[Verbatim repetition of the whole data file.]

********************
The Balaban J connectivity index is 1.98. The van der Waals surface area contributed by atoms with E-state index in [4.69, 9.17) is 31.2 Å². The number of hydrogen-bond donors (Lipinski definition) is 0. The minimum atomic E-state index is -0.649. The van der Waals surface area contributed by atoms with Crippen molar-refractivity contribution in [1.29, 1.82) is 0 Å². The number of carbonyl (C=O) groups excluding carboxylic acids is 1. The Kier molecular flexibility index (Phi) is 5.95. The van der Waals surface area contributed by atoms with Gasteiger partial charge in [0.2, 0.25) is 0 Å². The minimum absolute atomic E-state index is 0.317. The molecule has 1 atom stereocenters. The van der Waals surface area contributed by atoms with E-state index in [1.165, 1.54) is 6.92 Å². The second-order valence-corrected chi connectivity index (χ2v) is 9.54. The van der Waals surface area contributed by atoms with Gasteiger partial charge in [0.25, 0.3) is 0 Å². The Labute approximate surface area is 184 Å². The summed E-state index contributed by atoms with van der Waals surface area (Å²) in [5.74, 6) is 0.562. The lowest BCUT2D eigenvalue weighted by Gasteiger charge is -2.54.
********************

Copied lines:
The Balaban J connectivity index is 1.98. The van der Waals surface area contributed by atoms with E-state index in [4.69, 9.17) is 31.2 Å². The number of hydrogen-bond donors (Lipinski definition) is 0. The minimum atomic E-state index is -0.649. The van der Waals surface area contributed by atoms with Crippen molar-refractivity contribution in [1.29, 1.82) is 0 Å². The number of carbonyl (C=O) groups excluding carboxylic acids is 1. The Kier molecular flexibility index (Phi) is 5.95. The van der Waals surface area contributed by atoms with Gasteiger partial charge in [0.2, 0.25) is 0 Å². The minimum absolute atomic E-state index is 0.317. The molecule has 1 atom stereocenters. The van der Waals surface area contributed by atoms with E-state index in [1.165, 1.54) is 6.92 Å². The second-order valence-corrected chi connectivity index (χ2v) is 9.54. The van der Waals surface area contributed by atoms with Gasteiger partial charge in [0.25, 0.3) is 0 Å². The Labute approximate surface area is 184 Å². The summed E-state index contributed by atoms with van der Waals surface area (Å²) in [5.74, 6) is 0.562. The lowest BCUT2D eigenvalue weighted by Gasteiger charge is -2.54.